Study finds ‘important implications’ to understanding immunity against COVID-19

New research from Emory University indicates that nearly all people hospitalized with COVID-19 develop virus-neutralizing antibodies within six days of testing positive. The findings will be key in helping researchers understand protective immunity against SARS-CoV-2 and in informing vaccine development. The test that Emory researchers developed also could help determine whether convalescent plasma from COVID-19 survivors can provide immunity to others, and which donors' plasma should be used. The antibody test developed by Emory and validated Read more

Emory plays leading role in landmark HIV prevention study of injectable long-acting cabotegravir

Emory University played a key role in a landmark international study evaluating the safety and efficacy of the long-acting, injectable drug, cabotegravir (CAB LA), for HIV prevention. The randomized, controlled, double-blind study found that cabotegravir was 69% more effective (95% CI 41%-84%) in preventing HIV acquisition in men who have sex with men (MSM) and transgender women who have sex with men when compared to the current standard of care, daily oral emtricitabine/tenofovir disoproxil fumarate Read more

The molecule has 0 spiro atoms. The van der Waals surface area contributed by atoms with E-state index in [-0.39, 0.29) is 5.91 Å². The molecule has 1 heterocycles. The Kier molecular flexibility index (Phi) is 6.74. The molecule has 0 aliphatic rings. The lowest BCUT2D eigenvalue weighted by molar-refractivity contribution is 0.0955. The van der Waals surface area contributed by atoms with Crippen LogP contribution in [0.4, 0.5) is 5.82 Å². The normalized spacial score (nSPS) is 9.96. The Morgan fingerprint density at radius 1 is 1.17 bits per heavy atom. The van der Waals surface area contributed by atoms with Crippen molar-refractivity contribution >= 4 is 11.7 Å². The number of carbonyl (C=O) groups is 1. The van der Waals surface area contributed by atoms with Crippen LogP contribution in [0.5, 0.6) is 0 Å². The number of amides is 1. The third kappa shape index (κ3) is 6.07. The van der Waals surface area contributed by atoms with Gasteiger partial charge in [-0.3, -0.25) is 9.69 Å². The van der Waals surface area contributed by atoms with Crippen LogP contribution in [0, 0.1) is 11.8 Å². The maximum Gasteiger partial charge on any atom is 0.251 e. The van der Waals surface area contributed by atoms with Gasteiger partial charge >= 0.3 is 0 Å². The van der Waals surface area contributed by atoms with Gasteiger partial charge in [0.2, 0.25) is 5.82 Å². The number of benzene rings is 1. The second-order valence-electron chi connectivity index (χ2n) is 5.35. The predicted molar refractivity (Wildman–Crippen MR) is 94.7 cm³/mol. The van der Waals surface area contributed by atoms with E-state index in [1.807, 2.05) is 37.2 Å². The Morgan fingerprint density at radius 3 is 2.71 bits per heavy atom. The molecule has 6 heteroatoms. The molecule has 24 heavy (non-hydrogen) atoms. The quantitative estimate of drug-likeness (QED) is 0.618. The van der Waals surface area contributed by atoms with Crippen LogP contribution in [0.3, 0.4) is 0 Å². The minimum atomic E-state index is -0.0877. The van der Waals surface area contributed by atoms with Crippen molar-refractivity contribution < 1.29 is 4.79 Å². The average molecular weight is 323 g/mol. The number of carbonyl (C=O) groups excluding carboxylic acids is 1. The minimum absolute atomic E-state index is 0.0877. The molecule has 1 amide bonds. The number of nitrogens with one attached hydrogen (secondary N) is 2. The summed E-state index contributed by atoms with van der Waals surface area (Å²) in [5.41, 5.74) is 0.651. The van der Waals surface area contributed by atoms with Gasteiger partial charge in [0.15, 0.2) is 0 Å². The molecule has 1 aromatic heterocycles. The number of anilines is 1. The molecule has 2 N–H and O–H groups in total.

Yerkes researchers find Zika infection soon after birth leads to long-term brain problems

Researchers from the Yerkes National Primate Research Center have shown Zika virus infection soon after birth leads to long-term brain and behavior problems, including persistent socioemotional, cognitive and motor deficits, as well as abnormalities in brain structure and function. This study is one of the first to shed light on potential long-term effects of Zika infection after birth. “Researchers have shown the devastating damage Zika virus causes to a fetus, but we had questions about Read more